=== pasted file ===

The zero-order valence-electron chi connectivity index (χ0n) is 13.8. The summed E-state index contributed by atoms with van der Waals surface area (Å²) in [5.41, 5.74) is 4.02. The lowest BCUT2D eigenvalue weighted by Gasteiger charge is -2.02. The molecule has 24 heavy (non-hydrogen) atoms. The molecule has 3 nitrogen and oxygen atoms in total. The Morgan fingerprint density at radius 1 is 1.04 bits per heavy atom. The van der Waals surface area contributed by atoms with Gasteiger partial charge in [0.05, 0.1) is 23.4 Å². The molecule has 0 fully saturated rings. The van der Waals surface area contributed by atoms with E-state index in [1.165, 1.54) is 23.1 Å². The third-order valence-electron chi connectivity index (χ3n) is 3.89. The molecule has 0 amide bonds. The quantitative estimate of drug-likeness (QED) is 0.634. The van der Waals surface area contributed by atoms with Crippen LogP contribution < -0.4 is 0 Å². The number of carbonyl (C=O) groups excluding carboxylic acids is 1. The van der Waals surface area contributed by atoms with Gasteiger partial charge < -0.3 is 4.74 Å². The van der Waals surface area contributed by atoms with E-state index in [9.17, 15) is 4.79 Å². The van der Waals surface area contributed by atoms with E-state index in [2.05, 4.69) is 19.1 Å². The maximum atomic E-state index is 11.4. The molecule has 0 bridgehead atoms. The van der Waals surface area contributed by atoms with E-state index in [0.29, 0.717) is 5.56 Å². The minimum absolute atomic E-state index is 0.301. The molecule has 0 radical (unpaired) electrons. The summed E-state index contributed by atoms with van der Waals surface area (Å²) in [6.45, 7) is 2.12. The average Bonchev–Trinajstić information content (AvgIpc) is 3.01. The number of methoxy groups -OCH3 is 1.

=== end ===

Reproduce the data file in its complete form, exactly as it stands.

The zero-order valence-electron chi connectivity index (χ0n) is 13.8. The summed E-state index contributed by atoms with van der Waals surface area (Å²) in [5.41, 5.74) is 4.02. The lowest BCUT2D eigenvalue weighted by Gasteiger charge is -2.02. The molecule has 24 heavy (non-hydrogen) atoms. The molecule has 3 nitrogen and oxygen atoms in total. The Morgan fingerprint density at radius 1 is 1.04 bits per heavy atom. The van der Waals surface area contributed by atoms with Gasteiger partial charge in [0.05, 0.1) is 23.4 Å². The molecule has 0 fully saturated rings. The van der Waals surface area contributed by atoms with E-state index in [1.165, 1.54) is 23.1 Å². The third-order valence-electron chi connectivity index (χ3n) is 3.89. The molecule has 0 amide bonds. The quantitative estimate of drug-likeness (QED) is 0.634. The van der Waals surface area contributed by atoms with Crippen LogP contribution < -0.4 is 0 Å². The number of carbonyl (C=O) groups excluding carboxylic acids is 1. The van der Waals surface area contributed by atoms with Gasteiger partial charge < -0.3 is 4.74 Å². The van der Waals surface area contributed by atoms with E-state index in [9.17, 15) is 4.79 Å². The van der Waals surface area contributed by atoms with E-state index in [2.05, 4.69) is 19.1 Å². The maximum atomic E-state index is 11.4. The molecule has 0 bridgehead atoms. The van der Waals surface area contributed by atoms with E-state index in [0.29, 0.717) is 5.56 Å². The minimum absolute atomic E-state index is 0.301. The molecule has 0 radical (unpaired) electrons. The summed E-state index contributed by atoms with van der Waals surface area (Å²) in [6.45, 7) is 2.12. The average Bonchev–Trinajstić information content (AvgIpc) is 3.01. The number of methoxy groups -OCH3 is 1.